Strategies for Educating Consumers
A conversation with Andrea Willis, M.D., SVP, and Chief Medical Officer, BlueCross BlueShield of Tennessee, and Sanjula Jain, Ph.D., SVP, Market Strategy, and Chief Research Officer, Trilliant Health
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Sanjula Jain, Ph.D.: It’s my pleasure to welcome Dr. Andrea Willis, Chief Medical Officer of Blue Cross Blue Shield of Tennessee. Dr. Willis, thank you so much for being with us today.
Andrea Willis, M.D.: Thank you for having me.
Sanjula Jain, Ph.D.: You have a very unique role where you get to see a lot of things firsthand. As we've been talking about all day, the health economy is really at a cusp of a lot of transformation. Tell us a little bit about the major trends that you're thinking about over the next three to five years.
Andrea Willis, M.D.: We’re thinking about the lessons that we've learned. I come from a public health background. I served as Deputy Commissioner for the state. I still have a lot of that public health mindset. Some of the things that we saw, even with the pandemic, was really that it does take a public health approach. That doesn't mean just health departments. That means everybody; it means the healthcare system; it means everybody that supports healthcare; everybody needs to be at the table. I think that's what we’ve learned. I think that's what we're going to really use as momentum going forward.
I think we're going to start to see more of, “What do we do for the greater good?” It's not just about clinic services; it's also about the social drivers of health. That’s one thing. Then, as we talked about today, how do things like telehealth and telemedicine play into the future? I do feel like we're going into a more consumerism state of healthcare. But I do think that we have to have everybody at the table to make sure we're driving it in the right direction, because, if we don't, I'm afraid we're going to fragment care.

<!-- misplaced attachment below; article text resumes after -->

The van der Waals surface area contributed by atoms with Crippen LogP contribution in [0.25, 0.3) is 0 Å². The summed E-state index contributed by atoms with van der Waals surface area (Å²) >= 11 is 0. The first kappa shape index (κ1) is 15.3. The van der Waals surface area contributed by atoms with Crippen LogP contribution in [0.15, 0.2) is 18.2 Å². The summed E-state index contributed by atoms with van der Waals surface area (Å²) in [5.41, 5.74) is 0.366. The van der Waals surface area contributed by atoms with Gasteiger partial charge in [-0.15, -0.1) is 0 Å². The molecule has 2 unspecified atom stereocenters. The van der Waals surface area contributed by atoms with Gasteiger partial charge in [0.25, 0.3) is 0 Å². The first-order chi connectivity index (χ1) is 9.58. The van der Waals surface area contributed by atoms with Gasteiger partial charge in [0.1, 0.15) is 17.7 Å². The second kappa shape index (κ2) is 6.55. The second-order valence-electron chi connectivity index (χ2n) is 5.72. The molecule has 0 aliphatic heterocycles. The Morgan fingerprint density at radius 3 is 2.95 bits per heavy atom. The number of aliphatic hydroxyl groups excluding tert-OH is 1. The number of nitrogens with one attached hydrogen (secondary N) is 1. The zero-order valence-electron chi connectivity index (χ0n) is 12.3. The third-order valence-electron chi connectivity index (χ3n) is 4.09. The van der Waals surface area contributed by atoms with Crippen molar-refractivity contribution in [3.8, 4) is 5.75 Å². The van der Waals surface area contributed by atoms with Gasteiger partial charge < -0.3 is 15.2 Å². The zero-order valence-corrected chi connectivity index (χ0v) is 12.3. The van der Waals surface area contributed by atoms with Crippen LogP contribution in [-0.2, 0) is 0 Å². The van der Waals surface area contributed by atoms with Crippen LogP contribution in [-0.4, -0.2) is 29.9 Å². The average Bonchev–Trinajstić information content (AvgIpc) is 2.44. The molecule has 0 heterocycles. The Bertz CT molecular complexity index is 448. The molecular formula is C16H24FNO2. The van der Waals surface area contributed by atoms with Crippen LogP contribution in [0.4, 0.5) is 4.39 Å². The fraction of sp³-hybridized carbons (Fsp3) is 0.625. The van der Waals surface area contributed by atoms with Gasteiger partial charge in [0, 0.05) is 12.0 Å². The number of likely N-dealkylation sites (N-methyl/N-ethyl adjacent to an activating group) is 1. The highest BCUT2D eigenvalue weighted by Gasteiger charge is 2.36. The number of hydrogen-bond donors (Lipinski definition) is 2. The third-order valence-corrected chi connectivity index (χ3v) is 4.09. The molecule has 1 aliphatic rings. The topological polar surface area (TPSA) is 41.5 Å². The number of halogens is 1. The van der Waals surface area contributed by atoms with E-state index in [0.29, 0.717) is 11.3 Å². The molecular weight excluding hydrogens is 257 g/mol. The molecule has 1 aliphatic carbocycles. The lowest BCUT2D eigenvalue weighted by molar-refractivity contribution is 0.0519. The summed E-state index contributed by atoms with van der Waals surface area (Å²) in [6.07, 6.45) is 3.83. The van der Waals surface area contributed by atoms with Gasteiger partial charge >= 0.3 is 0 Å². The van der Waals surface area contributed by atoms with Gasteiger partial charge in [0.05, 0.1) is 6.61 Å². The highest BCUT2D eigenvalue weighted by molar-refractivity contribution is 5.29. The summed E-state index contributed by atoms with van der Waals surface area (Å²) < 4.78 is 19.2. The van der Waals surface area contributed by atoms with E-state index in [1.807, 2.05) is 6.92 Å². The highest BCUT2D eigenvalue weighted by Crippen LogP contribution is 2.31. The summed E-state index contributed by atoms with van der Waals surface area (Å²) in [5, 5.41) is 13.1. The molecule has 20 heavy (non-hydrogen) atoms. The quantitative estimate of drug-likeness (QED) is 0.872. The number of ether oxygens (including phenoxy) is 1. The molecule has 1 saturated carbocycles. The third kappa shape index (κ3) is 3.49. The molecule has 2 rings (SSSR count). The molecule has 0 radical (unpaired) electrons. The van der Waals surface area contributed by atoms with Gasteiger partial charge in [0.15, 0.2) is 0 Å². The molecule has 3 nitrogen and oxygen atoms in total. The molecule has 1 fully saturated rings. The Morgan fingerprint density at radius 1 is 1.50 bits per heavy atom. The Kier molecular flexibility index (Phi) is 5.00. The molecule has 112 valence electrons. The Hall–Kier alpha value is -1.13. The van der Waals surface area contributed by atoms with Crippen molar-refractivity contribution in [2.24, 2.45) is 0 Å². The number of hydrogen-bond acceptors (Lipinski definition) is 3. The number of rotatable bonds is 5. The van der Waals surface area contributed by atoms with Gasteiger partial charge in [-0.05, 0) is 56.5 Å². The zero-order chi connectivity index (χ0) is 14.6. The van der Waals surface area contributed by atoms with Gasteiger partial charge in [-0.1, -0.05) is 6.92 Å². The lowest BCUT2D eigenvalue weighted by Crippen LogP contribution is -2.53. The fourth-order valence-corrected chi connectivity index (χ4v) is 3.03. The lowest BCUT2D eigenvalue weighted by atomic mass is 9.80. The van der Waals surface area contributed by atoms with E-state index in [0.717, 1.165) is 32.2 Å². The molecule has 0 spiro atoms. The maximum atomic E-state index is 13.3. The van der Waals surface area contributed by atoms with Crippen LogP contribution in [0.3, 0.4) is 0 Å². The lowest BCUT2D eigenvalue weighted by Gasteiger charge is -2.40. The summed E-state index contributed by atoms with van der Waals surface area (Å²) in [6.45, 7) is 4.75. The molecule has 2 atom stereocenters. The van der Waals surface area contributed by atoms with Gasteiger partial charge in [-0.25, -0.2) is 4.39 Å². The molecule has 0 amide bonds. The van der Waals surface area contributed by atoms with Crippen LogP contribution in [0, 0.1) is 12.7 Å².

Sanjula Jain, Ph.D.: I would argue that, in some ways, we're probably already starting to see signs of that fragmentation. I know there's been a lot of discussion about this consumerism, and commoditization of care, which maybe has some positives in terms of consumer desires and preferences.
But from a clinical perspective, I'm interested in how you view the responsibility of really all healthcare stakeholders, payers, providers, and public health groups, in terms of educating the consumer from a healthcare perspective. I get that you have to manage the experience to meet consumer preferences, but it's also healthcare. So, how do you educate?
Andrea Willis, M.D.: It’s really being consultative if you will. A lot of times, if people don't understand their stake in it, then they don't move to shift it in the right way that's best for them. A lot of times, they're driven by what they see; it's a lot of direct-to-consumer advertising these days. People think, “I need that. It was advertised; it must be good.”
We're at the point of saying, look, these are your options, and these are your responsibilities with these options. People think all the time, “Oh, you want to control costs,” and you're trying to paint the big picture: if healthcare costs keep going up, premiums go up. So let us help you understand that this is the responsibility of what you're asking.
I think we have a role to be more consultative and just more honest. Medicine shouldn't be just about the advertisement you hear on TV; it really should be about the relationship you have with people that really want the best for you. Sometimes, what's most expensive is not the best for you. But really, having that conversation; it's about relationships. I really found out that we have to be a little more forthcoming in that relationship. We don't want people to not want our services. A lot of times, you try to go, okay, let me see how I can serve. But the best way to serve is to be honest and truly caring.
Sanjula Jain, Ph.D.: Thinking a little bit about your public health roots, we've talked a lot about politics this week. We're in a midterm election season, right? They target their consumer to educate them on political issues. We have pharma companies who do that on the medication side; we have some of these more retail consumer brands who are doing that from more of a general marketing perspective.